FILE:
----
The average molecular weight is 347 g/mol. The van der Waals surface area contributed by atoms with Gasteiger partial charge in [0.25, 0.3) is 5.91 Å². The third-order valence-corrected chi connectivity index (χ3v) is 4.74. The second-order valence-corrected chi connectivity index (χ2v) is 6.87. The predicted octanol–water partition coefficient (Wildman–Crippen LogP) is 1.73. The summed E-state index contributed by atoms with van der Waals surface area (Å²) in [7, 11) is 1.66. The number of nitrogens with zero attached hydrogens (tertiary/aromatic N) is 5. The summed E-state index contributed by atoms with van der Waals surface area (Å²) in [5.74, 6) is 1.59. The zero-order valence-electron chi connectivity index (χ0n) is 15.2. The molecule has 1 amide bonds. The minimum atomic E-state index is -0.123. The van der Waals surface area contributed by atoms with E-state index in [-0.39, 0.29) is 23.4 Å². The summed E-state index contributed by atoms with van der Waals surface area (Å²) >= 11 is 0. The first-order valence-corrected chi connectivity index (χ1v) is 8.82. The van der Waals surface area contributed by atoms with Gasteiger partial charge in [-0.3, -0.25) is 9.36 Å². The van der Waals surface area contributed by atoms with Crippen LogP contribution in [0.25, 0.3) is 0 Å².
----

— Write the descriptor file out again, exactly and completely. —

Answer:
The average molecular weight is 347 g/mol. The van der Waals surface area contributed by atoms with Gasteiger partial charge in [0.25, 0.3) is 5.91 Å². The third-order valence-corrected chi connectivity index (χ3v) is 4.74. The second-order valence-corrected chi connectivity index (χ2v) is 6.87. The predicted octanol–water partition coefficient (Wildman–Crippen LogP) is 1.73. The summed E-state index contributed by atoms with van der Waals surface area (Å²) in [7, 11) is 1.66. The number of nitrogens with zero attached hydrogens (tertiary/aromatic N) is 5. The summed E-state index contributed by atoms with van der Waals surface area (Å²) in [5.74, 6) is 1.59. The zero-order valence-electron chi connectivity index (χ0n) is 15.2. The molecule has 1 amide bonds. The minimum atomic E-state index is -0.123. The van der Waals surface area contributed by atoms with E-state index in [-0.39, 0.29) is 23.4 Å². The summed E-state index contributed by atoms with van der Waals surface area (Å²) >= 11 is 0. The first-order valence-corrected chi connectivity index (χ1v) is 8.82. The van der Waals surface area contributed by atoms with Gasteiger partial charge in [-0.3, -0.25) is 9.36 Å². The van der Waals surface area contributed by atoms with Crippen LogP contribution in [0.25, 0.3) is 0 Å².